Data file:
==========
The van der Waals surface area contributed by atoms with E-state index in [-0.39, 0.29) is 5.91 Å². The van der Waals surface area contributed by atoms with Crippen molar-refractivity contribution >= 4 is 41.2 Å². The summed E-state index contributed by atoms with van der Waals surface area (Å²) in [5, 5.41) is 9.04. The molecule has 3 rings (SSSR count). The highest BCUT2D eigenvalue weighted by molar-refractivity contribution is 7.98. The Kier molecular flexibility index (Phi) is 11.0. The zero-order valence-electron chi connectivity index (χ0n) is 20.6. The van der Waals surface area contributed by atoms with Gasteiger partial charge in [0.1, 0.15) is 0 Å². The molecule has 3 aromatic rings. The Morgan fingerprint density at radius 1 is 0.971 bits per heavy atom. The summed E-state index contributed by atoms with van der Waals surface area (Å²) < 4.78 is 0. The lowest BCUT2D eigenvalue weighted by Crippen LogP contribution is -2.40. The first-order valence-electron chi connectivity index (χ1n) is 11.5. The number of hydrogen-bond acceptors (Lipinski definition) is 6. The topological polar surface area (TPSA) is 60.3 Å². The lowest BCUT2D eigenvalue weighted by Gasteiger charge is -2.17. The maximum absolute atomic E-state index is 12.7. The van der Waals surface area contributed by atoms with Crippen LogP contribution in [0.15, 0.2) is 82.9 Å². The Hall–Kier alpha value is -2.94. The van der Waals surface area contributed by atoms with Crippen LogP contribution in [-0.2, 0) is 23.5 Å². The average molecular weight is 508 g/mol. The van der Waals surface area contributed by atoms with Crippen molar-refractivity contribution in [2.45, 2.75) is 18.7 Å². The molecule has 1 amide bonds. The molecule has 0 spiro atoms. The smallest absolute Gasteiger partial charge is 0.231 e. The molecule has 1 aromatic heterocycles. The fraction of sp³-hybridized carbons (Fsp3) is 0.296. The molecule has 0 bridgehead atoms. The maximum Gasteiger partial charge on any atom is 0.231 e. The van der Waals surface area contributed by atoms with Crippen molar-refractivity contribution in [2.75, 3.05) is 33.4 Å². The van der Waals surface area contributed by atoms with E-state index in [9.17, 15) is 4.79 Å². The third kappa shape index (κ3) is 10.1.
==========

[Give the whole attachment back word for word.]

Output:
The van der Waals surface area contributed by atoms with E-state index in [-0.39, 0.29) is 5.91 Å². The van der Waals surface area contributed by atoms with Crippen molar-refractivity contribution >= 4 is 41.2 Å². The summed E-state index contributed by atoms with van der Waals surface area (Å²) in [5, 5.41) is 9.04. The molecule has 3 rings (SSSR count). The highest BCUT2D eigenvalue weighted by molar-refractivity contribution is 7.98. The Kier molecular flexibility index (Phi) is 11.0. The zero-order valence-electron chi connectivity index (χ0n) is 20.6. The van der Waals surface area contributed by atoms with Gasteiger partial charge in [0.1, 0.15) is 0 Å². The molecule has 3 aromatic rings. The Morgan fingerprint density at radius 1 is 0.971 bits per heavy atom. The summed E-state index contributed by atoms with van der Waals surface area (Å²) < 4.78 is 0. The lowest BCUT2D eigenvalue weighted by Crippen LogP contribution is -2.40. The first-order valence-electron chi connectivity index (χ1n) is 11.5. The number of hydrogen-bond acceptors (Lipinski definition) is 6. The topological polar surface area (TPSA) is 60.3 Å². The lowest BCUT2D eigenvalue weighted by Gasteiger charge is -2.17. The maximum absolute atomic E-state index is 12.7. The van der Waals surface area contributed by atoms with Crippen LogP contribution in [0.15, 0.2) is 82.9 Å². The Hall–Kier alpha value is -2.94. The van der Waals surface area contributed by atoms with Crippen LogP contribution in [-0.2, 0) is 23.5 Å². The average molecular weight is 508 g/mol. The van der Waals surface area contributed by atoms with Crippen molar-refractivity contribution in [2.45, 2.75) is 18.7 Å². The molecule has 1 amide bonds. The molecule has 0 spiro atoms. The smallest absolute Gasteiger partial charge is 0.231 e. The molecule has 1 aromatic heterocycles. The fraction of sp³-hybridized carbons (Fsp3) is 0.296. The molecule has 0 bridgehead atoms. The maximum Gasteiger partial charge on any atom is 0.231 e. The van der Waals surface area contributed by atoms with Crippen molar-refractivity contribution in [2.75, 3.05) is 33.4 Å². The van der Waals surface area contributed by atoms with E-state index in [9.17, 15) is 4.79 Å². The third kappa shape index (κ3) is 10.1.